Local businesses partner to help grieving children
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When a loved one dies, a lot of attention naturally goes toward that individual — honoring their life and ensuring their end-of-life intentions are fulfilled.
Survivors can become an afterthought, especially children who might seem like they’re okay but only because they haven’t yet learned how to understand and properly cope with death.
A new resource is now being made available locally to children who are grieving and learning to cope with the loss of a loved one through a partnership between National Guardian Life Insurance Company (NGL) and Thysse Printing Service. Through their collaboration, Agrace Hospice and Palliative Care received 500 copies of When Someone Dies: A Child-Caregiver Activity Book created by the National Alliance for Grieving Children.
According to Maria Lubick, corporate communications specialist for NGL, the National Alliance for Grieving Children collaborated with grief experts, grief centers, and children’s hospitals to gather ideas and/or activities to create the book, which is designed to provide a space where children can remember their loved one who died, identify their own strengths, and connect with their caregiver about grief.
“The activity book provides children and their caregivers with opportunities to interact in positive, healthy ways, while still acknowledging their grief and how to cope with the changes after the loss of someone they love,” says Lubick. “It is an activity book that children can work on alone or with their caregivers. Each activity has suggestions for the caregiver on how they can help children who are grieving. Each child has their own way to cope with grief, so every activity will impact children differently.”
The activity book is filled with pages for bereaved children to draw pictures, play games, and map their feelings. It is designed to guide them as they remember their loved one, learn about the concept of loss and grief, and realize that it’s okay to be happy again.
“My father passed away when I was 12 years old,” notes JJ Giese, sales and marketing at Thysse Printing. “I still vividly remember a lot of downtime while my mother sorted out important details and my brother and I wondered what would happen next. While this activity book will initially help by passing awkward minutes, coping with a myriad of emotions, and working bravely toward a new normal, I expect a high percentage will be maintained as keepsakes.”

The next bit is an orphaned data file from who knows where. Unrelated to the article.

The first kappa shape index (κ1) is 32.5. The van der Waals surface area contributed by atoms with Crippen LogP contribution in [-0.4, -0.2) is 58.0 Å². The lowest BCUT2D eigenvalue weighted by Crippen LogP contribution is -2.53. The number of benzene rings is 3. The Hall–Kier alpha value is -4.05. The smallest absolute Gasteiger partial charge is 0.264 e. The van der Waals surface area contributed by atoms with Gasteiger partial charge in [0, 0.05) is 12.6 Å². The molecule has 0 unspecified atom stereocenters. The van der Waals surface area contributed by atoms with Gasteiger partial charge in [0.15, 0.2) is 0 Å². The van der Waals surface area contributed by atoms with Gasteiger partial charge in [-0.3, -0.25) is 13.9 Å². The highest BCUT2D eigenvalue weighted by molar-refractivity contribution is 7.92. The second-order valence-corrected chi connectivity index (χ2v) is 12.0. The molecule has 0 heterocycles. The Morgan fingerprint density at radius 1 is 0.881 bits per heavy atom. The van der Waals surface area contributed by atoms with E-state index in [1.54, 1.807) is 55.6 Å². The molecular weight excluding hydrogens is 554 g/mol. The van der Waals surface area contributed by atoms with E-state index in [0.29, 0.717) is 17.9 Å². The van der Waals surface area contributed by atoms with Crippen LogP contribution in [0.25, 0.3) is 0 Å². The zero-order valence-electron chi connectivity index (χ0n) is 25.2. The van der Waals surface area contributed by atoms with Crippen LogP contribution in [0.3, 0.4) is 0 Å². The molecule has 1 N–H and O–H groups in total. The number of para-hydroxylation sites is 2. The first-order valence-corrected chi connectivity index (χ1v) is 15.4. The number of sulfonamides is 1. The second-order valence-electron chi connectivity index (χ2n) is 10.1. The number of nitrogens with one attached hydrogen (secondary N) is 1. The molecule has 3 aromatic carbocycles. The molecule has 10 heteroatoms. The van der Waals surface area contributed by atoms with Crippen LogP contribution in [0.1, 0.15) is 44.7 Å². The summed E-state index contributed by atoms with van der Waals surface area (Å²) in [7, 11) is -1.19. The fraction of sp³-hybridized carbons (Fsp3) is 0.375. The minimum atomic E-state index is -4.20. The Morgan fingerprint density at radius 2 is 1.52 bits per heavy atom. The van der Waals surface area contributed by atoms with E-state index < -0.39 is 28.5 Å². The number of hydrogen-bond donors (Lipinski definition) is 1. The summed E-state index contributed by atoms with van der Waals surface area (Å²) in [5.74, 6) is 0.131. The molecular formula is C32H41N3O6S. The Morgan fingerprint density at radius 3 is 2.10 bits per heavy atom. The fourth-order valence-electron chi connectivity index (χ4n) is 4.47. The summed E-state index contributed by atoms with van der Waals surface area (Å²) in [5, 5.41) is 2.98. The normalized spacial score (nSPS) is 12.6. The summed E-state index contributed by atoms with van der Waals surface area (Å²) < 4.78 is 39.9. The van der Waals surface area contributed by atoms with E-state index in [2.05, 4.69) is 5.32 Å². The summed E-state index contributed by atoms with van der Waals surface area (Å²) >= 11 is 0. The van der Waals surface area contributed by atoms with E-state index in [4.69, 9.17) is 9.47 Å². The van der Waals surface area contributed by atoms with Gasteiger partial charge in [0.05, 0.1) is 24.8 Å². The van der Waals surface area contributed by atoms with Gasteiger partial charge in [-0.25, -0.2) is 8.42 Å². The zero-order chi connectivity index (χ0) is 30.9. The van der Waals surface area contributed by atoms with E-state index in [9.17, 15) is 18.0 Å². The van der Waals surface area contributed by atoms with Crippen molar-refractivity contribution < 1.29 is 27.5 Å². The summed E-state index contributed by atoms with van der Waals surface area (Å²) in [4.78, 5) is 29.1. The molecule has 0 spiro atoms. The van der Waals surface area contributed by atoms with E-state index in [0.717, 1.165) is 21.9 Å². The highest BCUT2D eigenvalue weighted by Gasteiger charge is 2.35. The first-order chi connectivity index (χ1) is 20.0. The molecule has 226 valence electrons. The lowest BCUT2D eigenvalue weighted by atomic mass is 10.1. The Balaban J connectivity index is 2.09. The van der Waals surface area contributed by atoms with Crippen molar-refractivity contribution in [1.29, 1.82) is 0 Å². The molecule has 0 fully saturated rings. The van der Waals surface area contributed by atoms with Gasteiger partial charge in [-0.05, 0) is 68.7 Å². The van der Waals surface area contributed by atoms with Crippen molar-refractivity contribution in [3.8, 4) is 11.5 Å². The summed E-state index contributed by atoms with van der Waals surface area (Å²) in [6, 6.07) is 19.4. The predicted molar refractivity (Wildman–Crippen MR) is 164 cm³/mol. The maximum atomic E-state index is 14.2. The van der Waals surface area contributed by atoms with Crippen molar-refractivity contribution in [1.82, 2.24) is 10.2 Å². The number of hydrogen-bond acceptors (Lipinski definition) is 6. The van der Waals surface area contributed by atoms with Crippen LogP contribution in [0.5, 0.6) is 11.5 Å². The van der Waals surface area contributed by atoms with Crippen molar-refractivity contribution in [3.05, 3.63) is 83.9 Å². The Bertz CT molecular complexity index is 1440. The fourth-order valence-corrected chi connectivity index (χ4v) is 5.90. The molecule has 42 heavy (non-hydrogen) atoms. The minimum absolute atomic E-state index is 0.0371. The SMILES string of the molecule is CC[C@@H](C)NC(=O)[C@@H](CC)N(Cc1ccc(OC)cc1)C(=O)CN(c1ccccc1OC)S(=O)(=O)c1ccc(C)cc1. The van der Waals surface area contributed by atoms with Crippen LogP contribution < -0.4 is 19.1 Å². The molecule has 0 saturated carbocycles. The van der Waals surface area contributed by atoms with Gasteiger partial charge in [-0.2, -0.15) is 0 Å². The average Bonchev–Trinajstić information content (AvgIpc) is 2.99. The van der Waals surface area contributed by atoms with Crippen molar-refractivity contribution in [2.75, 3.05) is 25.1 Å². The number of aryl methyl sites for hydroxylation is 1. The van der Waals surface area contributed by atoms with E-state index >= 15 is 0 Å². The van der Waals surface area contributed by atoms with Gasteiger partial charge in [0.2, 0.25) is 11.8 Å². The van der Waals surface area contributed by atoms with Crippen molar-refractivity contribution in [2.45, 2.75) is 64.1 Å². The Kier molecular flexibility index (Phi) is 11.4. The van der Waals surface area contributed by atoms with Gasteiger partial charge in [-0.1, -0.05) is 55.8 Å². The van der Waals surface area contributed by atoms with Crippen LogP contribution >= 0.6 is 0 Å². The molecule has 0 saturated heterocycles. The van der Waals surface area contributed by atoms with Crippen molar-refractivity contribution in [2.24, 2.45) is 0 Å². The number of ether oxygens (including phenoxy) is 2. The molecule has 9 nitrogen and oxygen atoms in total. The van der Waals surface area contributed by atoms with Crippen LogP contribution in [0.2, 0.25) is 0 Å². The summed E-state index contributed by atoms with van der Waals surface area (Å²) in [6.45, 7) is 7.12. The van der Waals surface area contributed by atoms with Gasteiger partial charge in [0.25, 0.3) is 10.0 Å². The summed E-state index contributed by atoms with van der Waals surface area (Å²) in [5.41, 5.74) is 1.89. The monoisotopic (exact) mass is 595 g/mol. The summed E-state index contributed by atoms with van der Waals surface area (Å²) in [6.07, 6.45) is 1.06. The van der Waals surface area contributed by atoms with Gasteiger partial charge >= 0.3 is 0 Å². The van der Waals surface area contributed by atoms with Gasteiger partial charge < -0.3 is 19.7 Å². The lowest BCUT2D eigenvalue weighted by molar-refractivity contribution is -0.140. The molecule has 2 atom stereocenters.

The book is divided into five sections:
- Understanding death and remembering with ritual
- What is grief like?
- My support … how I cope with grief
- Grief at school and with friends
- Special days and remembering my special person
Lubick says some of the activities including in the book are:
- Favorite things — This activity allows children to write down their favorite activities and the favorite activities of the person who died. It helps a child identify with person who died, but know that they should still be themselves. It is an opportunity to talk with the child about what makes them unique, and allows the caregiver to plan activities around the child’s favorite things to help develop a strong, trusting relationship.
- Remembering your person — Memories are a way to stay to connected, but they can also be difficult. On one side of the page the child is asked to draw or list memories that are difficult for them to think about. On the other side of the page the child is asked to draw favorite memories of their person. This activity helps the child remember their best times alongside the unpleasant times — the funeral or watching their person’s illness progress, etc. — and opens the channels of communication between the child and caregiver.
- A map of grief — This make believe adventure game allows children to follow a map and label their grief in areas, including volcano of anger, sea of tears, great fog of forgetting, island of loneliness, and more. Because children often express their grief through play, they can draw and write on the colorful map to create their own adventure.